Astronomers at NMSU also are using grants from NASA and the National Science Foundation to help predict space weather in order to prevent damage done by solar magnetic storms to space-based and ground-based electronic facilities.
The National Solar Observatory, which has observation sites at Sacramento Peak in Sunspot, N.M., and at Kitt Peak in Tucson, Ariz., is consolidating its operations in anticipation of a new telescope based in Hawaii called the Advanced Technology Solar Telescope. When it is completed, the ATST will have the ability to study the smallest spatial features of the sun.

A second major new solar project that New Mexico may well play a role in is called the Stellar Oscillation Network Group. Led by a group of Danish institutions it aims to build eight telescopes around the world so that stars can be viewed continuously.

NMSU, in collaboration with other institutions, has applied for funding from NSF's Major Research Instrumentation Program to place one of these new telescopes at the Apache Point Observatory, in Sunspot.

SONG is fundamentally different from other kinds of solar missions because its telescopes will measure stellar oscillations through the motion of the star's surface. This will be done with a precision not before possible, McNamara said.

"The science behind this project is really unprecedented," Jackiewicz said.
The Air Force Research Laboratory is working to relocate its Space Weather Center of Excellence to New Mexico from Massachusetts. The AFRL is a major force in the state in solar and stellar research and its scientists are interested in teaming with an institution in New Mexico to continue their work.

McNamara said officials have spoken to researchers at the University of New Mexico and also plan to speak to researchers at NMSU to be a part of the partnership.

At NMSU, the 21st Century Space and Aerospace Cluster - made up of members from the astronomy, computer science, electrical and computer engineering, mechanical and aerospace engineering and physics departments and the Physical Science Laboratory - works to promote space-related education and research at the university.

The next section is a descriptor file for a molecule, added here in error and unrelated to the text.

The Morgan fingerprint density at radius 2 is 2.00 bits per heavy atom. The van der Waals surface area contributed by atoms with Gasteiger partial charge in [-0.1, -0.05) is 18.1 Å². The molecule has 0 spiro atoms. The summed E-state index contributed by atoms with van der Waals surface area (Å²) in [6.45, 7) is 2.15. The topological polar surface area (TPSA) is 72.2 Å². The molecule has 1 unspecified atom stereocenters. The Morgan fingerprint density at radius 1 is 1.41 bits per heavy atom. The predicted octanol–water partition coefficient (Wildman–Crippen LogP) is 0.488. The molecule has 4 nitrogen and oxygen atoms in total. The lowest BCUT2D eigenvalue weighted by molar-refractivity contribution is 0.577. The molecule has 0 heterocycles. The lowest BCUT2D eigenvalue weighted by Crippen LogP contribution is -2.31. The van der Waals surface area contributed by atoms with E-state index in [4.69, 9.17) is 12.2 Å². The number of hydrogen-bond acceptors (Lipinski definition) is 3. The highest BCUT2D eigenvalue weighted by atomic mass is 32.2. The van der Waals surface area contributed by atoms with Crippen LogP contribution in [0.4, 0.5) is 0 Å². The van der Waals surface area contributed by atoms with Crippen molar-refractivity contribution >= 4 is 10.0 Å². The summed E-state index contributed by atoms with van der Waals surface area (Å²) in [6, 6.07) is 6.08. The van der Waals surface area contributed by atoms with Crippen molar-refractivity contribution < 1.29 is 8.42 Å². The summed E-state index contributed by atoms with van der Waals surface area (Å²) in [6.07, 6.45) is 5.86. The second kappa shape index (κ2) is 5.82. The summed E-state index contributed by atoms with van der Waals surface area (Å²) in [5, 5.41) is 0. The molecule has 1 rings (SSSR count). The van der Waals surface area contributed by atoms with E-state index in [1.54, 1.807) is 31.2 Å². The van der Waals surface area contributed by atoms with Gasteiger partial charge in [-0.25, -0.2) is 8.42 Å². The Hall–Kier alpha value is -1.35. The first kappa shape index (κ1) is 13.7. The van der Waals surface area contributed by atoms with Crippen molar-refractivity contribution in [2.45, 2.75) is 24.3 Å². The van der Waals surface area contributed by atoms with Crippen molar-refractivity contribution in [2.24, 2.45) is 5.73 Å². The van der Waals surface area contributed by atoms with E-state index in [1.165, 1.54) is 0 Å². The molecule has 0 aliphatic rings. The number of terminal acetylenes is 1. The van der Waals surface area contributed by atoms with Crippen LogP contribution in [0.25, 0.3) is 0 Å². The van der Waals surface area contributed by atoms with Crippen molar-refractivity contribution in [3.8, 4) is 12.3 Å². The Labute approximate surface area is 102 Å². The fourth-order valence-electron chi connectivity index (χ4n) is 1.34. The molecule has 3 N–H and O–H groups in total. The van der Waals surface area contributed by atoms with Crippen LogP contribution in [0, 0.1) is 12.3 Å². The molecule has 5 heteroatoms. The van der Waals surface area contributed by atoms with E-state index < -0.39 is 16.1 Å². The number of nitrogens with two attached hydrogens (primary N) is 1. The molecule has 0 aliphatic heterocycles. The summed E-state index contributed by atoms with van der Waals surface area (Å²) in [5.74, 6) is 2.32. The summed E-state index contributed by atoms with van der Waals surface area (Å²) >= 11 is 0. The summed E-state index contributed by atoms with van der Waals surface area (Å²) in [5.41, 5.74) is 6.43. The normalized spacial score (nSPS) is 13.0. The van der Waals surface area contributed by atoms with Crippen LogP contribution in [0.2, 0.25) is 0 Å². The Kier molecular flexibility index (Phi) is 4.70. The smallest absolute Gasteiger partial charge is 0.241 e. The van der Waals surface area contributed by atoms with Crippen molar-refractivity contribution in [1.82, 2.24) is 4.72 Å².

The NSF has awarded several grants in New Mexico that focus on solar research, including projects at Los Alamos National Laboratory, UNM and NSO, where graduate students from NMSU and other universities work under the mentorship of renowned scientists.

"Within New Mexico, we are gaining a strong national and international reputation in the field of solar physics that makes us an attractive partner," McNamara said.
As interest in the sun and its impact on Earth continues to increase, New Mexico is donning its sunshades and doing everything it can to stay at the forefront of revolutionary solar research


The Solar Dynamic Observatory satellite (SDO)

is launching in 20 days time and it should yield lots of results about exactly how the Sun influences the Earth.



lots more information on the whole mission can be found here -

sdo.gsfc.nasa.gov...




Stellar Oscillation Network Group (SONG)

Sounds like a really exciting project also. A Global Network of Telescopes which will study stars over Weeks or Months of continuous time in great detail.



and also -



to search for and characterize planets with masses comparable to the Earth in orbit around nearby stars